example, as we require `.PHONY` targets not to have '/' in them.

If the second (PHONY) target is a real file, it may unnecessarily be marked
with `.PHONY`.

### `.PHONY` and calling other build systems

One common pattern (mostly outside AOSP) that we've seen hit these warning is
when building with external build systems (firmware, bootloader, kernel, etc).
Those are often marked as `.PHONY` because the Android build system doesn't
have enough dependencies to know when to run the other build system again
during an incremental build.

We recommend to build these outside of Android, and deliver prebuilts into the
Android tree instead of decreasing the speed and reliability of the incremental
Android build.

In cases where that's not desired, to preserve the speed of Android
incrementals, over-specifying dependencies is likely a better option than
marking it with `.PHONY`:

``` make
out/target/.../zImage: $(sort $(shell find -L $(KERNEL_SRCDIR)))

For reliability, many of these other build systems do not guarantee the same
level of incremental build assurances as the Android Build is attempting to do
-- without custom checks, Make doesn't rebuild objects when CFLAGS change, etc.
In order to fix this, our recommendation is to do clean builds for each of
these external build systems every time anything they rely on changes. For
relatively smaller builds (like the kernel), this may be reasonable as long as
you're not trying to actively debug the kernel.

## `export` and `unexport` deprecation  {#export_keyword}

The `export` and `unexport` keywords have been deprecated, and will throw
warnings or errors depending on where they are used.

Early in the make system, during product configuration and BoardConfig.mk
reading: these will throw a warnings, and will be an error in the future.
Device specific configuration should not be able to affect common core build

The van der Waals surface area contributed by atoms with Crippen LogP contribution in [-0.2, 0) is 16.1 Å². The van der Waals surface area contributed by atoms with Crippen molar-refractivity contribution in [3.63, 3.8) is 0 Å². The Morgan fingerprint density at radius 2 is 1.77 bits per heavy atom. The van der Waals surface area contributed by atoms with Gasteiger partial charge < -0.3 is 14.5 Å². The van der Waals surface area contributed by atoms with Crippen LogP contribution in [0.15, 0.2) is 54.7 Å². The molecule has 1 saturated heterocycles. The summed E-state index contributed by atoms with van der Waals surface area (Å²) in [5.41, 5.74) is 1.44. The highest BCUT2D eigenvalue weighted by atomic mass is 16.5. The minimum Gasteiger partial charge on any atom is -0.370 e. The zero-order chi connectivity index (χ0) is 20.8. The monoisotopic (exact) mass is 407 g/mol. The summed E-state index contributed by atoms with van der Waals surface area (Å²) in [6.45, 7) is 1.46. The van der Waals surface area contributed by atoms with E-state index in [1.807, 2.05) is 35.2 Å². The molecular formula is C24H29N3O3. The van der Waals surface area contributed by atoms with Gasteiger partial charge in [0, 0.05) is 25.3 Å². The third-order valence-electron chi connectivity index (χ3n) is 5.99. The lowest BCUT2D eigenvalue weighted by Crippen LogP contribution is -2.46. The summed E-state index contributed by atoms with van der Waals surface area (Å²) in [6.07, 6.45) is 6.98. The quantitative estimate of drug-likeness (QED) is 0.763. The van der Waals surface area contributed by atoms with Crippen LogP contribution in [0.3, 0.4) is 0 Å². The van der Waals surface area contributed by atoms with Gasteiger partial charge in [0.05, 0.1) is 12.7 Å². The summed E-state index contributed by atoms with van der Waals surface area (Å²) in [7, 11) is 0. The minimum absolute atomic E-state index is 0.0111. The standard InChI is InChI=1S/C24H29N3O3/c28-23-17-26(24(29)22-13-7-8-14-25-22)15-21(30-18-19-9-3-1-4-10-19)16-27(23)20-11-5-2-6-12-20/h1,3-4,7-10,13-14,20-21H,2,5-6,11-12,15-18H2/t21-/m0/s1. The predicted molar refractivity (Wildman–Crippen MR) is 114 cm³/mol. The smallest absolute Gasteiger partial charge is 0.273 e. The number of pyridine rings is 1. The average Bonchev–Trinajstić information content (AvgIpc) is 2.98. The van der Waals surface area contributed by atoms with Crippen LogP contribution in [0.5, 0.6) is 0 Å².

steps -- we're looking at triggering build steps to be invalidated if the set
of environment variables they can access changes. If device specific
configuration is allowed to change those, switching devices with the same
output directory could become significantly more expensive than it already can

Later, during Android.mk files, and later tasks: these will throw errors, since
it is increasingly likely that they are being used incorrectly, attempting to
change the environment for a single build step, and instead setting it for
hundreds of thousands.

It is not recommended to just move the environment variable setting outside of
the build (in vendorsetup.sh, or some other configuration script or wrapper).
We expect to limit the environment variables that the build respects in the
future, others will be cleared. (There will be methods to get custom variables
into the build, just not to every build step)

Instead, write the export commands into the rule command lines themselves:

``` make
	rm -rf $@
	export MY_ENV_A="$(MY_A)"; make ...

If you want to set many environment variables, and/or use them many times,
write them out to a script and source the script:

``` make
envsh := $(intermediates)/env.sh
	rm -rf $@
	echo 'export MY_ENV_A="$(MY_A)"' >$@
	echo 'export MY_ENV_B="$(MY_B)"' >>$@

$(intermediates)/generated_output.img: PRIVATE_ENV := $(envsh)
$(intermediates)/generated_output.img: $(envsh) a/b/c/package.sh
	rm -rf $@
	source $(PRIVATE_ENV); make ...
	source $(PRIVATE_ENV); a/b/c/package.sh ...

## Implicit make rules are obsolete {#implicit_rules}

Implicit rules look something like the following:

``` make

%.o : %.foo

These can have wide ranging effects across unrelated modules, so they're now obsolete. Instead, use static pattern rules, which are similar, but explicitly match the specified outputs:

``` make
libs := $(foreach lib,libfoo libbar,$(TARGET_OUT_SHARED_LIBRARIES)/$(lib)_vendor.so)